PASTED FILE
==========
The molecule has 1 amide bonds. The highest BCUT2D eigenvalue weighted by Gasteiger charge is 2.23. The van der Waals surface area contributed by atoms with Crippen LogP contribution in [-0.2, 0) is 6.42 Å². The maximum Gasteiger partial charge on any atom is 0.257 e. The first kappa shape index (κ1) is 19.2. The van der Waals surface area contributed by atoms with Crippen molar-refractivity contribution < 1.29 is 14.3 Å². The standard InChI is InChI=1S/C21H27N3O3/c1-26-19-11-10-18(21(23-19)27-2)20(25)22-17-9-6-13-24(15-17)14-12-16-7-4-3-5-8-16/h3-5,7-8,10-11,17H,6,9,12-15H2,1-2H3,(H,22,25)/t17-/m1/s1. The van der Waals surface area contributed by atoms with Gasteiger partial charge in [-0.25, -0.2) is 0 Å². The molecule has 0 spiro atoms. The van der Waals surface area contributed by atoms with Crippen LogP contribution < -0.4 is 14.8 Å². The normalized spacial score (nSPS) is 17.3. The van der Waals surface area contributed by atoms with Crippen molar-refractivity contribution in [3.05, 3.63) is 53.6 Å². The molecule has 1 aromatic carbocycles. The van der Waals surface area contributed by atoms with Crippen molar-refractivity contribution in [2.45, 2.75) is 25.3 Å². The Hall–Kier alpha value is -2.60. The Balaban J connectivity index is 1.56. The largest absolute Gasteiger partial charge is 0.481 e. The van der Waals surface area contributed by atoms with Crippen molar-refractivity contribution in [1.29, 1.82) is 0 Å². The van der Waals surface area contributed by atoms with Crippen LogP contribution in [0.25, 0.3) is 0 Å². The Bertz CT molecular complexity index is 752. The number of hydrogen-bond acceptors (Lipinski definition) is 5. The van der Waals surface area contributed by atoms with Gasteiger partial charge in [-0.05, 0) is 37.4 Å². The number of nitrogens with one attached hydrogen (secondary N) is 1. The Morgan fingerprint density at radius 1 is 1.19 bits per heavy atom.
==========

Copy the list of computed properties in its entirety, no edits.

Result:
The molecule has 1 amide bonds. The highest BCUT2D eigenvalue weighted by Gasteiger charge is 2.23. The van der Waals surface area contributed by atoms with Crippen LogP contribution in [-0.2, 0) is 6.42 Å². The maximum Gasteiger partial charge on any atom is 0.257 e. The first kappa shape index (κ1) is 19.2. The van der Waals surface area contributed by atoms with Crippen molar-refractivity contribution < 1.29 is 14.3 Å². The standard InChI is InChI=1S/C21H27N3O3/c1-26-19-11-10-18(21(23-19)27-2)20(25)22-17-9-6-13-24(15-17)14-12-16-7-4-3-5-8-16/h3-5,7-8,10-11,17H,6,9,12-15H2,1-2H3,(H,22,25)/t17-/m1/s1. The van der Waals surface area contributed by atoms with Gasteiger partial charge in [-0.25, -0.2) is 0 Å². The molecule has 0 spiro atoms. The van der Waals surface area contributed by atoms with Crippen LogP contribution < -0.4 is 14.8 Å². The normalized spacial score (nSPS) is 17.3. The van der Waals surface area contributed by atoms with Crippen molar-refractivity contribution in [3.05, 3.63) is 53.6 Å². The molecule has 1 aromatic carbocycles. The van der Waals surface area contributed by atoms with Crippen molar-refractivity contribution in [2.45, 2.75) is 25.3 Å². The Hall–Kier alpha value is -2.60. The Balaban J connectivity index is 1.56. The largest absolute Gasteiger partial charge is 0.481 e. The van der Waals surface area contributed by atoms with Crippen molar-refractivity contribution in [1.29, 1.82) is 0 Å². The van der Waals surface area contributed by atoms with Crippen LogP contribution in [0.25, 0.3) is 0 Å². The Bertz CT molecular complexity index is 752. The number of hydrogen-bond acceptors (Lipinski definition) is 5. The van der Waals surface area contributed by atoms with Gasteiger partial charge in [-0.05, 0) is 37.4 Å². The number of nitrogens with one attached hydrogen (secondary N) is 1. The Morgan fingerprint density at radius 1 is 1.19 bits per heavy atom.